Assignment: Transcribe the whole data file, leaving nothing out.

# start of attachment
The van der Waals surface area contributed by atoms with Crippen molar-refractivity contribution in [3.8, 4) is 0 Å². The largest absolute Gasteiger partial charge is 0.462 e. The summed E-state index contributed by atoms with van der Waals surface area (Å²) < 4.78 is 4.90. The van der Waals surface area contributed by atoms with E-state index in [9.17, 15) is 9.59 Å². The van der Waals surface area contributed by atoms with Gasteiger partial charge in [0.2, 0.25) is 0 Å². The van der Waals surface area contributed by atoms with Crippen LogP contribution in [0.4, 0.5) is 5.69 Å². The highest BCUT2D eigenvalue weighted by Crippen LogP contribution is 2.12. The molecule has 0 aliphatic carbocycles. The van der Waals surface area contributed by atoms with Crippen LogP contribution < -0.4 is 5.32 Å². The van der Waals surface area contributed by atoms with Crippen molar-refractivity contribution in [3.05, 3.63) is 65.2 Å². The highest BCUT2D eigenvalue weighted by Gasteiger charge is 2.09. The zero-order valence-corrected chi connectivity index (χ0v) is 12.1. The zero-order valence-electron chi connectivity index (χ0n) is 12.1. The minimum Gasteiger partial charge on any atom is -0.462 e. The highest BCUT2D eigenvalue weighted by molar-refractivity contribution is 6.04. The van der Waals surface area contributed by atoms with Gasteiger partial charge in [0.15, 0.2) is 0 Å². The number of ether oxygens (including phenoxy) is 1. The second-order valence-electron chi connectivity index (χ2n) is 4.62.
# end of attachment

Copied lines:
The van der Waals surface area contributed by atoms with Crippen molar-refractivity contribution in [3.8, 4) is 0 Å². The largest absolute Gasteiger partial charge is 0.462 e. The summed E-state index contributed by atoms with van der Waals surface area (Å²) < 4.78 is 4.90. The van der Waals surface area contributed by atoms with E-state index in [9.17, 15) is 9.59 Å². The van der Waals surface area contributed by atoms with Gasteiger partial charge in [0.2, 0.25) is 0 Å². The van der Waals surface area contributed by atoms with Crippen LogP contribution in [0.4, 0.5) is 5.69 Å². The highest BCUT2D eigenvalue weighted by Crippen LogP contribution is 2.12. The molecule has 0 aliphatic carbocycles. The van der Waals surface area contributed by atoms with Crippen LogP contribution < -0.4 is 5.32 Å². The van der Waals surface area contributed by atoms with Crippen molar-refractivity contribution in [3.05, 3.63) is 65.2 Å². The highest BCUT2D eigenvalue weighted by Gasteiger charge is 2.09. The zero-order valence-corrected chi connectivity index (χ0v) is 12.1. The zero-order valence-electron chi connectivity index (χ0n) is 12.1. The minimum Gasteiger partial charge on any atom is -0.462 e. The highest BCUT2D eigenvalue weighted by molar-refractivity contribution is 6.04. The van der Waals surface area contributed by atoms with Gasteiger partial charge in [0.15, 0.2) is 0 Å². The number of ether oxygens (including phenoxy) is 1. The second-order valence-electron chi connectivity index (χ2n) is 4.62.